HMNS’ Guide To The Night Sky In February 2019


February 2, 2019
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This star map shows the Houston sky at 9 pm CST on February 1, 8 pm CST on February 14, and dusk on February 28. To use the map, put the direction you are facing at the bottom.

Taurus, the Bull is high in the south. Look for the Pleiades star cluster above reddish Aldebaran. Dazzling Orion, the Hunter takes center stage on winter evenings. Surrounding Orion are the brilliant stars of winter. Orion’s belt points down to Sirius, the Dog Star, which outshines all other stars we ever see at night. The Little Dog Star, Procyon, rises with Sirius and is level with Orion’s shoulder as they swing towards the south. To the upper left of Orion’s shoulder is Gemini, the Twins.

Under Sirius and low to the southern horizon this month is a star that most Americans never get to see—Canopus. Representing the bottom (keel) of the legendary ship Argo, Canopus is the second brightest star ever visible at night. Thus, it is clearly noticeable along the southern horizon on February and March evenings. However, you must be south of 37 degrees north to see Canopus rise. (This is the line that divides Utah, Colorado, and Kansas from Arizona, New Mexico, and Oklahoma.)

The sky we see depends on our latitude as well as on the time of night and time of year. From any given location in our hemisphere, stars in an area of the sky around the North Star never set (and are thus circumpolar), while stars in an equivalent area around the South Celestial Pole never rise. The closer you are to the pole, the larger these areas are. The closer you get to the equator, the fewer circumpolar stars there are, but there are also fewer stars that never rise for you. At the equator, no stars are either circumpolar or never visible; all of them rise and set as Earth turns.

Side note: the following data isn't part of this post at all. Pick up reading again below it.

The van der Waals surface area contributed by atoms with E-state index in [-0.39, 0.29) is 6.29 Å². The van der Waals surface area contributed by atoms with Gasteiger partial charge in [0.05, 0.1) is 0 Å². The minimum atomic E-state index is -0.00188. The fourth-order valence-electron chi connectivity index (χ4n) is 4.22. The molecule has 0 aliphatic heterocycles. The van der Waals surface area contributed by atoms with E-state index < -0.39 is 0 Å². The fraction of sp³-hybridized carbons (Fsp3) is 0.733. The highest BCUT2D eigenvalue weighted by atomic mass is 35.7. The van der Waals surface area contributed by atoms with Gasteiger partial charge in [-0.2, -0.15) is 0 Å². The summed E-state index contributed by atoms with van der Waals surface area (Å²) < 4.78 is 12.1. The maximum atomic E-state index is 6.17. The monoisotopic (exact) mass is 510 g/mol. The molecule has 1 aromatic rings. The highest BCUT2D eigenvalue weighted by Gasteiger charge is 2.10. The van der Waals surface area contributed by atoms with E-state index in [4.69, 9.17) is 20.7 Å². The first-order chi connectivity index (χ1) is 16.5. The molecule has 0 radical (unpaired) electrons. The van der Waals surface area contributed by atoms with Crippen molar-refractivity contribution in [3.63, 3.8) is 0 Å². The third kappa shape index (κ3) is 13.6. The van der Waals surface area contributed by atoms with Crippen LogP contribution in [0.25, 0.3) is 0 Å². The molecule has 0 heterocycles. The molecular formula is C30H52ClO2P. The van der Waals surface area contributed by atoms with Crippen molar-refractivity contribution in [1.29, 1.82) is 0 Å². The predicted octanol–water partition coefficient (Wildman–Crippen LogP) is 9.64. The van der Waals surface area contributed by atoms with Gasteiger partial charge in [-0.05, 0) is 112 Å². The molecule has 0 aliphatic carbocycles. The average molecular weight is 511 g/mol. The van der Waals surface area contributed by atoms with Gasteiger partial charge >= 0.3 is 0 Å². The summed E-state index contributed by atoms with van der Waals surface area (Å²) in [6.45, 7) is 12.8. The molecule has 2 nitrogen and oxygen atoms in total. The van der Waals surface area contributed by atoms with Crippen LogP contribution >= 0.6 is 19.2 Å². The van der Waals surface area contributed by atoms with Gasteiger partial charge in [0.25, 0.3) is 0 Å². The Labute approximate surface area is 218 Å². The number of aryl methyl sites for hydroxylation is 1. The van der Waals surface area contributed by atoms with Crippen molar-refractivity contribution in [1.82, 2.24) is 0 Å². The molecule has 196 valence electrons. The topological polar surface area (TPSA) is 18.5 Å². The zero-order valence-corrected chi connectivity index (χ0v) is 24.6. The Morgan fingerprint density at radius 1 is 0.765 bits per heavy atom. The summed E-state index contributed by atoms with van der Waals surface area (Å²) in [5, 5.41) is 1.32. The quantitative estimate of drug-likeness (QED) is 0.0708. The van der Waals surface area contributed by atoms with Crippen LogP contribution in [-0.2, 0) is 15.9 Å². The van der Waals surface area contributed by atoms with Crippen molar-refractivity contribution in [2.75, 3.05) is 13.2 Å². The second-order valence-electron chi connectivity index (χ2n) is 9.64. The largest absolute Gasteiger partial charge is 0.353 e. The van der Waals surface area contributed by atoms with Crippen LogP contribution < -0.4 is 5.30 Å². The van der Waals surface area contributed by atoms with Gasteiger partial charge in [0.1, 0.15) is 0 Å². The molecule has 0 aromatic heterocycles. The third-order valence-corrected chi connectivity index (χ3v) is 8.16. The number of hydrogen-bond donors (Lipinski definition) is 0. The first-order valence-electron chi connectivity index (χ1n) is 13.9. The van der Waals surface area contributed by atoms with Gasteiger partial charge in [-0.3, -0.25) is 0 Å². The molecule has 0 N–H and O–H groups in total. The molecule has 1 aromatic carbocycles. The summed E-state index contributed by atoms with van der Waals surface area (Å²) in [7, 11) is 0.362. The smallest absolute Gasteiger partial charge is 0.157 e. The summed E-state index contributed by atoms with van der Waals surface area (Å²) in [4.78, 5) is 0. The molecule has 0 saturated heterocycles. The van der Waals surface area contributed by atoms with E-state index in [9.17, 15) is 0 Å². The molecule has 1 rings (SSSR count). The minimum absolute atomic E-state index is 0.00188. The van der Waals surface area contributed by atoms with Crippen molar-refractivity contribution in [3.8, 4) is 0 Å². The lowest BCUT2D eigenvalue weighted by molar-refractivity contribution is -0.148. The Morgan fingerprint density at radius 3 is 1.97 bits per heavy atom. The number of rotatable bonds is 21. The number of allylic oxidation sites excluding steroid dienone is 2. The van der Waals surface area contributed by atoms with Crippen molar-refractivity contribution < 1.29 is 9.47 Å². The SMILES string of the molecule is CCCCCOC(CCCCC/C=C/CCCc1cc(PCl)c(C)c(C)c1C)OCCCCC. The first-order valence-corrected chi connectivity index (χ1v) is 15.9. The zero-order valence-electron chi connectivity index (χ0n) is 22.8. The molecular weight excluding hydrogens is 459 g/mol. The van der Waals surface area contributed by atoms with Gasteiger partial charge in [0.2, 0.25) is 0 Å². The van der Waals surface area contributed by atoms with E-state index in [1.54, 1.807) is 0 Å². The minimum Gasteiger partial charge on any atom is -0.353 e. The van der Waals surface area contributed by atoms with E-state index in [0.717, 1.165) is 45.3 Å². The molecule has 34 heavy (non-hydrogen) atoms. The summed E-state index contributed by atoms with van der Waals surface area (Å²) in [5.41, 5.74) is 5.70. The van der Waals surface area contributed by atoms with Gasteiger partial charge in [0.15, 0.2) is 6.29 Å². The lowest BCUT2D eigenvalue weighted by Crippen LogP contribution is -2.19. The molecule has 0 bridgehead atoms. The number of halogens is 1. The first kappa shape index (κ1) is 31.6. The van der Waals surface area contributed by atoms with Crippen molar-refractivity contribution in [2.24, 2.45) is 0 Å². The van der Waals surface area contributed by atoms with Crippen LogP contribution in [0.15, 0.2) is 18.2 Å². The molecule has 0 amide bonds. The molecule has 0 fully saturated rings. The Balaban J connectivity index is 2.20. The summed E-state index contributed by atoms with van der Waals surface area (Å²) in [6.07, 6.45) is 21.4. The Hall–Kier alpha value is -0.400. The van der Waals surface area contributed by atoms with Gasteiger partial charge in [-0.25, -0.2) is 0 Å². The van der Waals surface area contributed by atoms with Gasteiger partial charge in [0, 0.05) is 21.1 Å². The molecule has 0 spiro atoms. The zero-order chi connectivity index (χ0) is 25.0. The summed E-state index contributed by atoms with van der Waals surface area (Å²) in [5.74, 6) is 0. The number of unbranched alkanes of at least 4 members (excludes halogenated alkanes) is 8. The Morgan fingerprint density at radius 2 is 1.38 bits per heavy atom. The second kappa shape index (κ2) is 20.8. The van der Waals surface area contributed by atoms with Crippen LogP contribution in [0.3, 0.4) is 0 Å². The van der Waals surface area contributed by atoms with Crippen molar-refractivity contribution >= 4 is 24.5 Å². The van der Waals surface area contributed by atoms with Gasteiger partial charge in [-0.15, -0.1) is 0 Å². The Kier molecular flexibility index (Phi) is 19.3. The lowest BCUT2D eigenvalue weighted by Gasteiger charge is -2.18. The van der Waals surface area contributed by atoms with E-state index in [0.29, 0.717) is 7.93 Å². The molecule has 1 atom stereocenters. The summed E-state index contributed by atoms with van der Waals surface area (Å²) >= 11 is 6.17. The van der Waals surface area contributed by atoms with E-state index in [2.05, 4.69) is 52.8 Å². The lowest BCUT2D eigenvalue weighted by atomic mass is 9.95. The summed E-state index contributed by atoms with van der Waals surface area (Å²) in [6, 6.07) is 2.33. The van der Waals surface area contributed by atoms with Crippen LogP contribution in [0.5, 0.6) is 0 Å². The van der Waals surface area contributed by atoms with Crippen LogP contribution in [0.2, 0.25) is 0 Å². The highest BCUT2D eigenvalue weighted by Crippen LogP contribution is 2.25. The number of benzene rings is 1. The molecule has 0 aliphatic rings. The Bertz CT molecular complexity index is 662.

That’s why, down here in south Texas, the Big Dipper sets for a while although it’s always up for most Americans. On the other hand, Canopus, too far south to rise for most Americans, rises for us.

Mars remains in the west at dusk. Although now considerably dimmer than in July (and gradually fading), Mars still outshines all of the stars in its vicinity.

Mercury, normally too close to the Sun to be visible, makes an appearance this month. Face a little bit south (left) of due west right at dusk beginning around the 12th. Greatest elongation (apparent distance between Mercury and the Sun in our sky) is February 26th; that’s when Mercury will appear highest at dusk.

Venus is now fully established as the ‘morning star’. Face southeast at dawn look for the brightest thing there, outshining the stars and all other planets.

Jupiter remains in the morning sky this month, as Venus now leaves it behind. Face southeast at dawn to find it.

Saturn has joined Venus and Jupiter in the morning sky, although it is much dimmer than those two. Look low in the east southeast at dawn. Venus passes Saturn on the 18th.

Moon Phases in February 2019:

New Feb. 4, 3:04 p.m. 1st Quarter Feb. 12, 4:26p.m.

Full Feb. 19, 9:53 a.m. Last Quarter Feb. 26, 5:28 a.m.

The New Moon of Monday, February 4, is the second New Moon after the winter solstice. Accordingly, this is Chinese New Year. The Year of the Dog ends and the Year of the Pig begins at this moment. (Adjust 3:04 pm CST to China’s time zone, and you’ll see that the date in China itself is February 5.)

George Observatory is open to the public! Come join us any clear Saturday night.

Clear Skies!

James
Authored By James Wooten

James is the Planetarium Astronomer at the Houston Museum of Natural Science. He teaches students every school morning in the planetarium, and also answers astronomy questions from the public.

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